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GIPC Asked and WIPO Candidates Respond – Geoffrey Onyeama
In early March 2014, the World Intellectual Property Organization (WIPO) Coordination Committee is expected to nominate a candidate for appointment as director general (DG). Four candidates have indicated their interest in being selected for the role of WIPO DG: the incumbent DG, Francis Gurry (Australia); WIPO deputy director general responsible for development, Geoffrey Onyeama (Nigeria); chair of the World Trade Organization Agreement on Trade-Related Aspects of Intellectual Property Rights (TRIPS), Alfredo Suescum (Panama); and former chair of the WIPO Coordination Committee, and of the Trade and Development Board of the UN Conference on Trade and Development (UNCTAD), Jüri Seilenthal (Estonia).
Ahead of next month’s nomination, the GIPC asked each of the candidates three questions from the private sector which address critical issues in WIPO. In the coming weeks, we will post the responses from the candidates as they are received.
Up first is Geoffrey Onyeama, who has worked in a variety of capacities at WIPO since 1985 before becoming WIPO deputy director general for development. Below are his answers to the GIPC questionnaire and you may read his full CV here.
1. How can non-government stakeholders best engage at WIPO? How could their engagement be improved, or further enhanced, in particular that from emerging countries and LDCs?
Over the life of WIPO access for non-government stakeholders has been arranged through the grant of observer status at the various specialist standing committees. This system has worked fairly well. Their engagement could be further enhanced by the grant of participation rights at appropriate times. As for emerging countries and LDCs, funding is often provided to secure their participation. More assistance can be provided for this purpose, subject to available funding.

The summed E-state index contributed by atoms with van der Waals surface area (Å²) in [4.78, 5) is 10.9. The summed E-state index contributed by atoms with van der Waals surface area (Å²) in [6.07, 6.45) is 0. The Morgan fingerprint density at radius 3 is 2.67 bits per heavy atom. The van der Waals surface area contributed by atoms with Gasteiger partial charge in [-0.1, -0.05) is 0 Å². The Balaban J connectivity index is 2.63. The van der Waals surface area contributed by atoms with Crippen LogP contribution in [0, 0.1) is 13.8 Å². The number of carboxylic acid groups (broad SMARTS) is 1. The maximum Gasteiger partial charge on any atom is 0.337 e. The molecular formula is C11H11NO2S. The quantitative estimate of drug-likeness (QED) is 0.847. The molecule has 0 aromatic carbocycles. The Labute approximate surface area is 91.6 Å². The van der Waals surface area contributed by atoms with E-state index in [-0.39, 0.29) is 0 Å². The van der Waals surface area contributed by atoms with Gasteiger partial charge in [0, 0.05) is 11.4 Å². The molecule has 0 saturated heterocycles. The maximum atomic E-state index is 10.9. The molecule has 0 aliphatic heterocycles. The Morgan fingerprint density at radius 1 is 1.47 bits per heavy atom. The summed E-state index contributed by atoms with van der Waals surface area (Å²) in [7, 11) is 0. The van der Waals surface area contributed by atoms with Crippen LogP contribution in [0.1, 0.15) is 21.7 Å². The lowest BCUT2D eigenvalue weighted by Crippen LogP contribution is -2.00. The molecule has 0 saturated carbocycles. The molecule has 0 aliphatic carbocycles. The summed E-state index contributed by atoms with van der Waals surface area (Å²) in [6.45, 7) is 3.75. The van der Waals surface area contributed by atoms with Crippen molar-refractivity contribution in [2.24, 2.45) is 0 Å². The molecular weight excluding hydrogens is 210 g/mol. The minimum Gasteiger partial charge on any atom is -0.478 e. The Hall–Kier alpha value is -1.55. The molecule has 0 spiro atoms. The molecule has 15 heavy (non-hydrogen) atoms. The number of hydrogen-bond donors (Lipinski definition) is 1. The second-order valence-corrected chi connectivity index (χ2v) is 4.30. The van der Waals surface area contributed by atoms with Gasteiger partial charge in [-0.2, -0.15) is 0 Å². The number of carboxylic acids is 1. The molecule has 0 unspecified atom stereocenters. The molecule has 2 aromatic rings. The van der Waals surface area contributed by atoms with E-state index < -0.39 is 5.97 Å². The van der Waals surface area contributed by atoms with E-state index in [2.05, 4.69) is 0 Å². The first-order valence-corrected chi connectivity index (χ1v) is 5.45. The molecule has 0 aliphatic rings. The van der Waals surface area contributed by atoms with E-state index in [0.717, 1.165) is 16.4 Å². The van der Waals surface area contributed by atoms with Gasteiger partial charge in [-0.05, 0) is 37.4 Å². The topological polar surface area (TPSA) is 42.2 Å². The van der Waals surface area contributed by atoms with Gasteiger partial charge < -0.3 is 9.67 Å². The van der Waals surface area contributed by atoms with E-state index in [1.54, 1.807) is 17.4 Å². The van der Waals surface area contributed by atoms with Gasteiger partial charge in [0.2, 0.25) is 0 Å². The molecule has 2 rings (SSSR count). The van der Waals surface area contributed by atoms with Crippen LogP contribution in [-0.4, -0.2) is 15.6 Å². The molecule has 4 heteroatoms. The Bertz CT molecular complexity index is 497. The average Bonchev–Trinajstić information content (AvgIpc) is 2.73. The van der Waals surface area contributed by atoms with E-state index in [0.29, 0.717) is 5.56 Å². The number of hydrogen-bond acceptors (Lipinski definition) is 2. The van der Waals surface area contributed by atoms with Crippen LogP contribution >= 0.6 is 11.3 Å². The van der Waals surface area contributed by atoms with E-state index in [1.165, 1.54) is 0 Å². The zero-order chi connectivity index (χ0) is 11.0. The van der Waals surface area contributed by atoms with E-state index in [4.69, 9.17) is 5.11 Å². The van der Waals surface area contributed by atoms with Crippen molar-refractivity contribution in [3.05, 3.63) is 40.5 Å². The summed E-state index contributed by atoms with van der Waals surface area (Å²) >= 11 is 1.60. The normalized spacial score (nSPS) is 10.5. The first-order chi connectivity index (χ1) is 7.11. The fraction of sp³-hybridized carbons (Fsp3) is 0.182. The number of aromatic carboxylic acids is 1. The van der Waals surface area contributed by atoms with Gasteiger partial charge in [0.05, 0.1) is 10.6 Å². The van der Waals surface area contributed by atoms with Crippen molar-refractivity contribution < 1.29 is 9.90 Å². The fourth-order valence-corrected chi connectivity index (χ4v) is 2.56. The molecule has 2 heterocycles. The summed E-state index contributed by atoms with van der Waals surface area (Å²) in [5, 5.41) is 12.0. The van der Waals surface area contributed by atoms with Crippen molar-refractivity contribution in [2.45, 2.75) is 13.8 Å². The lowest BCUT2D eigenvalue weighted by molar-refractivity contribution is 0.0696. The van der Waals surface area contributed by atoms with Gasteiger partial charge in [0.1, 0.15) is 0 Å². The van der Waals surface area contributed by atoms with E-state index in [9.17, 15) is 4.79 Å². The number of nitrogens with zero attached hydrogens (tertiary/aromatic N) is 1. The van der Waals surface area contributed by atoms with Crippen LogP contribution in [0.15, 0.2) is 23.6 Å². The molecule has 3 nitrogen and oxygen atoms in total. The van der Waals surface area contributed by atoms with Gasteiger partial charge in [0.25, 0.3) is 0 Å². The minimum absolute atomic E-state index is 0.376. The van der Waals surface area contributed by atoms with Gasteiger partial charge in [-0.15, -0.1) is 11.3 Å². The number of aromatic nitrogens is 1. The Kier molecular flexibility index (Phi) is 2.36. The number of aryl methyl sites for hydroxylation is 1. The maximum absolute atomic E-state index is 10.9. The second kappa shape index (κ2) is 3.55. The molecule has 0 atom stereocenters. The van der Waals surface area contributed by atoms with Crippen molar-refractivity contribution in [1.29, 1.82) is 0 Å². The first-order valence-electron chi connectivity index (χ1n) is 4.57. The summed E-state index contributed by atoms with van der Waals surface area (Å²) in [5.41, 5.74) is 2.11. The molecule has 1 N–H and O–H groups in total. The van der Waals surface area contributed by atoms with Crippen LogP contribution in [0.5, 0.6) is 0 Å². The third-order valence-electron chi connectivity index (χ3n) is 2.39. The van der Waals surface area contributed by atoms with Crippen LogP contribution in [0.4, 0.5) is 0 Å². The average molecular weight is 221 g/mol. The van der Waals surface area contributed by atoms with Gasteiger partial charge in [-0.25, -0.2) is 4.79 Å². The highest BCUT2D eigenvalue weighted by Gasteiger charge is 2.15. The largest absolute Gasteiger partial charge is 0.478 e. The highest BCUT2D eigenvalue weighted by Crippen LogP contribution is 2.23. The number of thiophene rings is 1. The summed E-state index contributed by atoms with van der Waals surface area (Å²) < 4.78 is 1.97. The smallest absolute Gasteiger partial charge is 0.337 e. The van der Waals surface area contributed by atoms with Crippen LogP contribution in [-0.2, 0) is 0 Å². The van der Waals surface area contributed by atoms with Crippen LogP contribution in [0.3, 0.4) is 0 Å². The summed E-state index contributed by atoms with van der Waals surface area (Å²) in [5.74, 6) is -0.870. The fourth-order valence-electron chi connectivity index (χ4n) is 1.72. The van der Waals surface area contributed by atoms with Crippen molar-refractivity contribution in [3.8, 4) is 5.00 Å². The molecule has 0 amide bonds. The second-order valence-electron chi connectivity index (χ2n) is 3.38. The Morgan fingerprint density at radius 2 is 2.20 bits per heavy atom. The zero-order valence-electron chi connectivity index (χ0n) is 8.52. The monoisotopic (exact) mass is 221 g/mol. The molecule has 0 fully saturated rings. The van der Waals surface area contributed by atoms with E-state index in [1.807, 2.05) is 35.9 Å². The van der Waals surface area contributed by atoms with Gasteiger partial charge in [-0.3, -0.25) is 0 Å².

2. What is your vision for WIPO in the coming years? What will be your priorities for the organization, overall – in the mid-, as well as long-term?
The long term priority is for WIPO is to provide its expertise in dealing with: the global challenges of food insecurity, access to medicines and the digital divide. The organization is best placed to assist in the formulation of IP-based responses to these issues, such as ensuring the availability of climate change agricultural technologies; moderating the relationship between patented medicines and generics; and facilitating the dissemination of digital-based education platforms.
WIPO has a continuing obligation to provide the very best service in maintaining the international patent, trademarks and designs registration systems. In the short and mid-term I will direct my attention to this as well as to the various draft conventions and treaties which are currently being formulated.
3. What will you do to promote publicly around the world the benefits of a strong international IP protection for enhancing cultural diversity, innovation, health and economic development?
As the global IP organization, WIPO is the authoritative IP voice in international policy debates, particularly those which concern cultural diversity, innovation, health and economic development. The modern IP landscape has become more complex as more international organizations and global institutions assert an IP competence, in fields as disparate as: agriculture, international trade, health, communications and education. WIPO is best placed to provide appropriate technical IP expertise to other global institutions particularly through the work of its specialist committees. I will seek to promote the organization’s leadership on the IP aspects of these debates by providing a those States with a more immediate access to the organization’s management team and making that team more immediately accountable to its membership.
My experience has been that these important issues are best promoted through the use of case examples and I will commission targeted case studies in support of the organization’s educational and promotional strategies.
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